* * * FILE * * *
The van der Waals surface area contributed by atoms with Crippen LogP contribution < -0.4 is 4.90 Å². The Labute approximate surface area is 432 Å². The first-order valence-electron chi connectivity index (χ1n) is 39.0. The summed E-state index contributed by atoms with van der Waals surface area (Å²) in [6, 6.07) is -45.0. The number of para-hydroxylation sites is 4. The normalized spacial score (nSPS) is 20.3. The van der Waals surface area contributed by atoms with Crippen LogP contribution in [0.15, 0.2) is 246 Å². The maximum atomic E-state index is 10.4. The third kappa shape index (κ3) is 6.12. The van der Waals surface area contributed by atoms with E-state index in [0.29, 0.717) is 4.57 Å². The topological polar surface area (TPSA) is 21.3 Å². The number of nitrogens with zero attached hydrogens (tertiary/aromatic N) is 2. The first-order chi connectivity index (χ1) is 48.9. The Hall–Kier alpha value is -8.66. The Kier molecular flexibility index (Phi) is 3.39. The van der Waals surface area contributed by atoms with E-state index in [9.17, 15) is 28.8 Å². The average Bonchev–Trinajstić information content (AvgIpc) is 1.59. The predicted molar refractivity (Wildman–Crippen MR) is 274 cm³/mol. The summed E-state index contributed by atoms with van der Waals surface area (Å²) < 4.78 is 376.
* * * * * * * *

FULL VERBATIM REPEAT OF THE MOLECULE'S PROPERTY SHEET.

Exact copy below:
The van der Waals surface area contributed by atoms with Crippen LogP contribution < -0.4 is 4.90 Å². The Labute approximate surface area is 432 Å². The first-order valence-electron chi connectivity index (χ1n) is 39.0. The summed E-state index contributed by atoms with van der Waals surface area (Å²) in [6, 6.07) is -45.0. The number of para-hydroxylation sites is 4. The normalized spacial score (nSPS) is 20.3. The van der Waals surface area contributed by atoms with Crippen LogP contribution in [0.15, 0.2) is 246 Å². The maximum atomic E-state index is 10.4. The third kappa shape index (κ3) is 6.12. The van der Waals surface area contributed by atoms with E-state index in [0.29, 0.717) is 4.57 Å². The topological polar surface area (TPSA) is 21.3 Å². The number of nitrogens with zero attached hydrogens (tertiary/aromatic N) is 2. The first-order chi connectivity index (χ1) is 48.9. The Hall–Kier alpha value is -8.66. The Kier molecular flexibility index (Phi) is 3.39. The van der Waals surface area contributed by atoms with E-state index in [9.17, 15) is 28.8 Å². The average Bonchev–Trinajstić information content (AvgIpc) is 1.59. The predicted molar refractivity (Wildman–Crippen MR) is 274 cm³/mol. The summed E-state index contributed by atoms with van der Waals surface area (Å²) < 4.78 is 376.